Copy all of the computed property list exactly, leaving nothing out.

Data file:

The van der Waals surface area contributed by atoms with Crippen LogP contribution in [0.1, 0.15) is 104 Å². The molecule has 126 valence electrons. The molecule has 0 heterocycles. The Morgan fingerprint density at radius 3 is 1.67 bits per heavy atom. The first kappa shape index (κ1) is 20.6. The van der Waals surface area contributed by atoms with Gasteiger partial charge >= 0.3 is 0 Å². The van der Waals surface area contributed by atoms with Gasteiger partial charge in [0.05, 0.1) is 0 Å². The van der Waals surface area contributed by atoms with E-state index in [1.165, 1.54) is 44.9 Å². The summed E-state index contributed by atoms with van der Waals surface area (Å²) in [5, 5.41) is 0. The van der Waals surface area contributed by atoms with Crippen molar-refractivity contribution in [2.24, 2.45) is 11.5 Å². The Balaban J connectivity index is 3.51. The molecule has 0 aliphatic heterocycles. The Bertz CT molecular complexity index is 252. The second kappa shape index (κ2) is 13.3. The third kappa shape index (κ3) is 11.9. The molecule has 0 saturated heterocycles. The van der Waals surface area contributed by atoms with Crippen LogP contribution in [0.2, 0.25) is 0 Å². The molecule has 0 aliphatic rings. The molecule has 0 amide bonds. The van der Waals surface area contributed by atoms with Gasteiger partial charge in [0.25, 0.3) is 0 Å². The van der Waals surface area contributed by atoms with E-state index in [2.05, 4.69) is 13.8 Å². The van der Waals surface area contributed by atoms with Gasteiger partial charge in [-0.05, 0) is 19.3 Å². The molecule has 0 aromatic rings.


The van der Waals surface area contributed by atoms with Crippen LogP contribution in [0.1, 0.15) is 104 Å². The molecule has 126 valence electrons. The molecule has 0 heterocycles. The Morgan fingerprint density at radius 3 is 1.67 bits per heavy atom. The first kappa shape index (κ1) is 20.6. The van der Waals surface area contributed by atoms with Gasteiger partial charge >= 0.3 is 0 Å². The van der Waals surface area contributed by atoms with Gasteiger partial charge in [0.05, 0.1) is 0 Å². The van der Waals surface area contributed by atoms with E-state index in [1.165, 1.54) is 44.9 Å². The summed E-state index contributed by atoms with van der Waals surface area (Å²) in [5, 5.41) is 0. The van der Waals surface area contributed by atoms with Crippen molar-refractivity contribution in [2.24, 2.45) is 11.5 Å². The Balaban J connectivity index is 3.51. The molecule has 0 aliphatic heterocycles. The Bertz CT molecular complexity index is 252. The second kappa shape index (κ2) is 13.3. The third kappa shape index (κ3) is 11.9. The molecule has 0 saturated heterocycles. The van der Waals surface area contributed by atoms with Crippen LogP contribution in [0.2, 0.25) is 0 Å². The molecule has 0 aliphatic rings. The molecule has 0 amide bonds. The van der Waals surface area contributed by atoms with Gasteiger partial charge in [0.25, 0.3) is 0 Å². The van der Waals surface area contributed by atoms with E-state index in [2.05, 4.69) is 13.8 Å². The van der Waals surface area contributed by atoms with Gasteiger partial charge in [-0.05, 0) is 19.3 Å². The molecule has 0 aromatic rings.